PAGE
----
Godflesh played Irving Plaza with Cut Hands and Pharmakon (pics & review)
Photos by Greg Cristman
Godflesh @ Irving Plaza 4/10/2014
There is no way I can adequately describe how stoked I was to see the Godflesh tour at Irving Plaza last night (4/10). I was nearly catatonic with frenzy; exhausted from excitement and impatience for the show. Since about 1991, Justin K. Broadrick has been a personal hero of mine. Through all of my musical and personal-stylistic phases, from metalhead to poseur punk to hardcore dork to rude boy to skinhead to motorcycle enthusiast, Justin K. Broadrick and all his various projects are one of the few things I have carried with me lo these many years. My first and only time seeing Godflesh was as a 13 year old, 70 pound, pint-sized mullet head in 1992 at the now-defunct but endlessly important Club Babyhead in Providence Rhode Island. That show was in the days before I even remotely considered wearing earplugs and will go down in history as the loudest, bassiest experience of my life. I remember having to retreat to the back of the room because the bass was vibrating my body so bad I wasn't sure if I'd end up puking or crapping my pants. I regret passing up every subsequent opportunity to see Godflesh, so last night -- which itself was postponed from October -- was years of waiting come to fruition.
Now that Godflesh is a completely independent entity and no longer bound by the whims and oversight of a label, the two opening acts felt more carefully curated than obligatorily tacked onto the bill. The first opener was Pharmakon, a one woman onslaught of industrial dirge and ear splitting terror. The brainchild of New York City native Margaret Chardiet, Parmakon was a very crowd-polarizing act. Pharmakon plays extremely loud and chaotic beats and textures accentuated by Chardiet's brutal, from-the-guts screams. Some people were clearly not impressed. For me, though, it was a phenomenal experience. I watched her set with my friend Kurt aka Submerged aka the guy who owns and operates OHM Resistance, and we were both floored. She isn't for everybody, but it sure as shit tickled the fancies of me and Kurt. Her set seemed really really short, and when I saw her afterwards I asked why her set was so short and she said she was having some technical difficulties. And that's too bad. I could have listened for hours.
After a brief intermission, the next act up was Cut Hands, a one man electronic act featuring legendary noise master William Bennett. For the uninitiated, Bennett founded Whitehouse in the UK in 1980, a band who was at the forefront of the experimental and noise scene for 27 years before finally disbanding. Although known as a godfather of noise and experimental music, I found his set last night to be extremely cohesive and easy to get hooked into. It was sort of a bastard child of classic-era Underworld with a dash of darkness, violence, and physical abuse. Accompanied by a series of incredible projections, his semi-dancy set had the entire room transfixed and, I don't know, sort of.... dancing? As dancy as a sausage-fest can get I reckon. But people were way into it. I was way into it. The inclusion of Cut Hands by Broadrick was such a great nod to the era when Broadrick was starting to bloom in the Birmingham underground scene with bands like Napalm Death. I feel lucky to have been able to witness such a master at work.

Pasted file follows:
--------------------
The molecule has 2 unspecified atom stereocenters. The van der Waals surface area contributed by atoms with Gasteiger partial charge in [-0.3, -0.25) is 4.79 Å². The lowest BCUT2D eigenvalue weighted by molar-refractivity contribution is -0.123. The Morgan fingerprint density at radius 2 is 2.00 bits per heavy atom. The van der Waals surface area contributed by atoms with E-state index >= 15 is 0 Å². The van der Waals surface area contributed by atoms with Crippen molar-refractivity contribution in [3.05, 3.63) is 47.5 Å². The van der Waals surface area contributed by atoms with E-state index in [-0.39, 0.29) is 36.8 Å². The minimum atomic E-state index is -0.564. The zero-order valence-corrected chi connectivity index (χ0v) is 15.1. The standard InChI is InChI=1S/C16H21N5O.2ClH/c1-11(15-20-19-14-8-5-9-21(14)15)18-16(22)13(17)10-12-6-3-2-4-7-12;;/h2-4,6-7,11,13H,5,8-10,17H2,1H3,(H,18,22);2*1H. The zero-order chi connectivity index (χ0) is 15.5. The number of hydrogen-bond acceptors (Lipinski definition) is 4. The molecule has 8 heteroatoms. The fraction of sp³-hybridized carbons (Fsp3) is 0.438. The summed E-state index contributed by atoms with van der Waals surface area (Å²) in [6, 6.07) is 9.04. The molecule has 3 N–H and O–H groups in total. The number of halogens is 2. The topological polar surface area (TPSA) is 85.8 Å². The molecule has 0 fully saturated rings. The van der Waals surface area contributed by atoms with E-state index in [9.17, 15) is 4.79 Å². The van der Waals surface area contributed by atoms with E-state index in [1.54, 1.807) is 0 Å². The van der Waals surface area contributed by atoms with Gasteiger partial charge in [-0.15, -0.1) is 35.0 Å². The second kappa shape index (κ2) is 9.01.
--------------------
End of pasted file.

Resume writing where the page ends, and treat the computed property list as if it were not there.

After Cut Hands and what had to be the easiest and fastest stage changeover, two-man sonic powerhouse Godflesh took to the stage. As the house lights dimmed and fog began to rain down from the heavens, Broadrick and Green turned up their guitars and filled the room with a growling, feedback laden wall of sound that lasted for about three minutes. Suddenly a projection appeared at the back of the stage, a programmed cymbal counted off 4 beats and then... KABOOM! Godflesh exploded into one of their most legendary tunes "Like Rats." I thought the place was going to implode.
Let's face it; I am a dork with a penchant for nostalgia. When I say I was anticipating this moment for years, I am not exaggerating. That opening explosion of Like Rats signaled the arrival of one of the most important shows of my life. And the setlist they put together was plucked straight out of my dreams. "Christbait Rising," "Streencleaner," "Spite," "Mothra," "Avalanche Master Song," "Defeated," and "Crush My Soul" all made the playlist of the evening. The technologies the band uses has changed considerably over the 20+ years since I last saw them, but the crossover has not changed Godflesh's signature sound one single iota. Benny Green's bass tone is as crushing as it ever was. All the beats sound exactly as they did all those years ago, and Broadrick's vocals are as devastating as ever. A video of "Like Rats" from last night, plus pictures from the whole night, are below. Unfortunately, Godflesh live is really only adequately experienced... well... live. No video could possibly capture the volume and uber-heaviness of their performance. Last night's show was a flawless triumph. End of story.
If you need more Godflesh, be sure to tune into Invisible Oranges show on East Village Radio this Tuesday (4/15) at 10 PM EDT where they'll air an exclusive interview. In the meantime, more pics and video from Godflesh's Irving Plaza show, below...
Godflesh - Like Rats @ Irving Plaza